Why Do Employers Provide Health Insurance?

Posted on May 27, 2009

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Two interesting blog posts from the past several days discuss the role of employers in providing health insurance in the United States.

Jonathan Weber, a business owner, writes the following in a blog post entitled “Why Should I Have to Pay for My Employees’ Health Care?”

As the national debate on health care reform ramps up, we’re going to hear all kinds of claims about what is or is not good for business. To me, though, it’s pretty clear-cut: a system that gets me, as a small-business owner, out of the health-insurance business will be good for business, and anything else will either be no help or will make things worse.

Another blog post on the topic appeared in the New York Times’ Economix blog. Entitled “Is Employer-Based Health Insurance Worth Saving,” Princeton economist Uwe Reinhardt writes:

Ask any group of health policy experts whether they would have put in place our employment-based health insurance system, had they had the luxury of designing our health system from scratch, the resounding answer most likely would be “No.” In fact, no other industrialized country has quite this arrangement. It is uniquely American in origin and in modus operandi.

Both blog posts discuss the origins of the employer-based system we have in this country: it was a response to World War II era wage controls. Employers, looking for a way to supplement wages in order to attract employees, provided health insurance as a fringe benefit.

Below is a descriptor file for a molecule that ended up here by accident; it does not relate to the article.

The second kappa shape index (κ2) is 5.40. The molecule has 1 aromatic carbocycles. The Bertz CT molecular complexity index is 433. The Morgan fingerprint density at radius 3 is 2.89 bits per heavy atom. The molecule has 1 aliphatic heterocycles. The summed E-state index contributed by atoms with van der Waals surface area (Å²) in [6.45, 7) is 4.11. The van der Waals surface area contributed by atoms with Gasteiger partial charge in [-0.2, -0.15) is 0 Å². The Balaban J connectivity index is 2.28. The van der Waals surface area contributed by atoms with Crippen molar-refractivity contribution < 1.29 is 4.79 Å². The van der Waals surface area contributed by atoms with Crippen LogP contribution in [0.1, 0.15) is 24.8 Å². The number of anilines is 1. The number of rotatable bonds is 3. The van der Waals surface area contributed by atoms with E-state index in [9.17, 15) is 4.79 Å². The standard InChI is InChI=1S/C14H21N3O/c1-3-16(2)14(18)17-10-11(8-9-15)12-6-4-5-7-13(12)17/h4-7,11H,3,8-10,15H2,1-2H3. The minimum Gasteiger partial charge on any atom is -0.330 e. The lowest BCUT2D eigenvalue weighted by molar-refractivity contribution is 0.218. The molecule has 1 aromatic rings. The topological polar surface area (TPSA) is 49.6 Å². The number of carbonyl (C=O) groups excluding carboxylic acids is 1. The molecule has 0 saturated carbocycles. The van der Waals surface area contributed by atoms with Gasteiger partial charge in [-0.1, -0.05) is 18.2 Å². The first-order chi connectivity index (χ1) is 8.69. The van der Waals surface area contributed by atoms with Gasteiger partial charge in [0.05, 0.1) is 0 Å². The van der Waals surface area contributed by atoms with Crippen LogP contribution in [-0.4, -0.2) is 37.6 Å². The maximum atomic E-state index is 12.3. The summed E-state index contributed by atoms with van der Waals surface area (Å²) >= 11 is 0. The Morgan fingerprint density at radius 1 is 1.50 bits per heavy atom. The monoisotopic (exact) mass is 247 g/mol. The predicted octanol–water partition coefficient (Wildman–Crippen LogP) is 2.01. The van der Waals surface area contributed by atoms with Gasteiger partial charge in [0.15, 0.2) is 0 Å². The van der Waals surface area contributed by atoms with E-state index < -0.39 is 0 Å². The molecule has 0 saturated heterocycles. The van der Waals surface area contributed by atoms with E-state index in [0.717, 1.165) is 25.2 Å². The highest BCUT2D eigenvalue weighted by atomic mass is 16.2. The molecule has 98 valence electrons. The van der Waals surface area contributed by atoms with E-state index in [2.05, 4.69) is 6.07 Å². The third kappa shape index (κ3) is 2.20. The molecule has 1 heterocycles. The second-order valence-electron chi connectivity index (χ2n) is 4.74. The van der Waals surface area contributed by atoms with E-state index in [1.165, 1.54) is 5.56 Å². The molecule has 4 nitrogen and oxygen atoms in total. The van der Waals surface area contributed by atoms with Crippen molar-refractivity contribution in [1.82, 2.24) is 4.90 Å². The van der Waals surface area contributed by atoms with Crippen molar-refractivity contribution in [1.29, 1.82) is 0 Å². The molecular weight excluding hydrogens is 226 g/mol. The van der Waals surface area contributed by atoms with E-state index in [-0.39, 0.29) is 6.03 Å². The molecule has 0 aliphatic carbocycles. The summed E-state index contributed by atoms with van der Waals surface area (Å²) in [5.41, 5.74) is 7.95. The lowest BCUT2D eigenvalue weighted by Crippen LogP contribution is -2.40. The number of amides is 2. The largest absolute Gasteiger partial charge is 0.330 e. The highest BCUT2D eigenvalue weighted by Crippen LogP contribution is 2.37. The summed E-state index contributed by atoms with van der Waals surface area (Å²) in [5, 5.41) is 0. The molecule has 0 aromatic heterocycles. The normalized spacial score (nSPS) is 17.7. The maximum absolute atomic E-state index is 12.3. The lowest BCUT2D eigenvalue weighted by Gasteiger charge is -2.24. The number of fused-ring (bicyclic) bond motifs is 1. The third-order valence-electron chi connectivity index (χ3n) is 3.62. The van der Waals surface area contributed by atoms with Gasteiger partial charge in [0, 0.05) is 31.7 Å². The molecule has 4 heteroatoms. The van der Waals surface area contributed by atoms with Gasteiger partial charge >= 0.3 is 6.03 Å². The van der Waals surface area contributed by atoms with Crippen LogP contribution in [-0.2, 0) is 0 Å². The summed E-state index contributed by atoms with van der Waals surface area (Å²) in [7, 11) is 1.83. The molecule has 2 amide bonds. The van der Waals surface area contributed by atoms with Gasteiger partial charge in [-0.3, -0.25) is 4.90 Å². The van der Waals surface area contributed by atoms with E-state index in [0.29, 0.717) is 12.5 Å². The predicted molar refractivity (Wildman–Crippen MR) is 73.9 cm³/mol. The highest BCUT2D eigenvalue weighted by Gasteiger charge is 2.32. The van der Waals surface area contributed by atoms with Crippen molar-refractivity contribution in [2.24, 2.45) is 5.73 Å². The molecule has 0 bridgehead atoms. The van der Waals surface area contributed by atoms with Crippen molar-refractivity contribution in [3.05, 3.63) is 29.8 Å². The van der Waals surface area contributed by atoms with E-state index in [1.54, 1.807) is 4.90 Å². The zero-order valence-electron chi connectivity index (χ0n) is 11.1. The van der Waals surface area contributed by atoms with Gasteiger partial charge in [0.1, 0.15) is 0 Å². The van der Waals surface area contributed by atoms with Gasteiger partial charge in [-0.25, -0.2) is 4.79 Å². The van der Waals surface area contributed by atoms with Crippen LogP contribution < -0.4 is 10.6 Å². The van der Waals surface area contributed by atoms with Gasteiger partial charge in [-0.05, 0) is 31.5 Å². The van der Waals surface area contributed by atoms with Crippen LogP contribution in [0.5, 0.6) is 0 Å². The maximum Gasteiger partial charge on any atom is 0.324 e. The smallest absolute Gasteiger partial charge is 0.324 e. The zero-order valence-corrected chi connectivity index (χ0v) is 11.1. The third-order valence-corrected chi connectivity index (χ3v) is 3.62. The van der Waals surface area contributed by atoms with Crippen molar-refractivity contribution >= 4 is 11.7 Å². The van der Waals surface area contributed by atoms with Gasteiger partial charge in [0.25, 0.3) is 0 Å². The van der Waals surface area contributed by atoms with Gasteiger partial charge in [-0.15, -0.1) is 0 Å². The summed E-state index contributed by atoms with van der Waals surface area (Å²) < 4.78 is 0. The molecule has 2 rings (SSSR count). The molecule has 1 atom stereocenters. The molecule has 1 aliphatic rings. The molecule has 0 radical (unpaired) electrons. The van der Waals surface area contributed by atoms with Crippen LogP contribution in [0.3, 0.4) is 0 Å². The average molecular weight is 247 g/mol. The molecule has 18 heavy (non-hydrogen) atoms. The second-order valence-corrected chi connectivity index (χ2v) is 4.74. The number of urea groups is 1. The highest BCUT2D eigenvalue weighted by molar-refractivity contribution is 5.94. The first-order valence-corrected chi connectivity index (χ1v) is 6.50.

But despite the system’s origins – and whatever its flaws – there is a great deal of pressure to keep the employer-based model in place. Indeed, President Obama has been criticized by many on the left who are angry that he appears to be focusing on reforming the current model instead of working toward replacing it with a single-payer, government run system.

No matter one’s political views, the question being addressed by both of these posts is quite legitimate: why should employers be responsible for providing health care? Not only is the system a burden on employers, but it can be quite unfair to employees (or, to be more exact, former employees) – why should the loss of one’s job mean the loss of one’s health insurance?

I hope to explore this topic further in future posts. In the meantime, I’d appreciate comments from those who strongly support the employer-based system. Why should it be preserved, and how does it add value?

Posted in: Health Benefits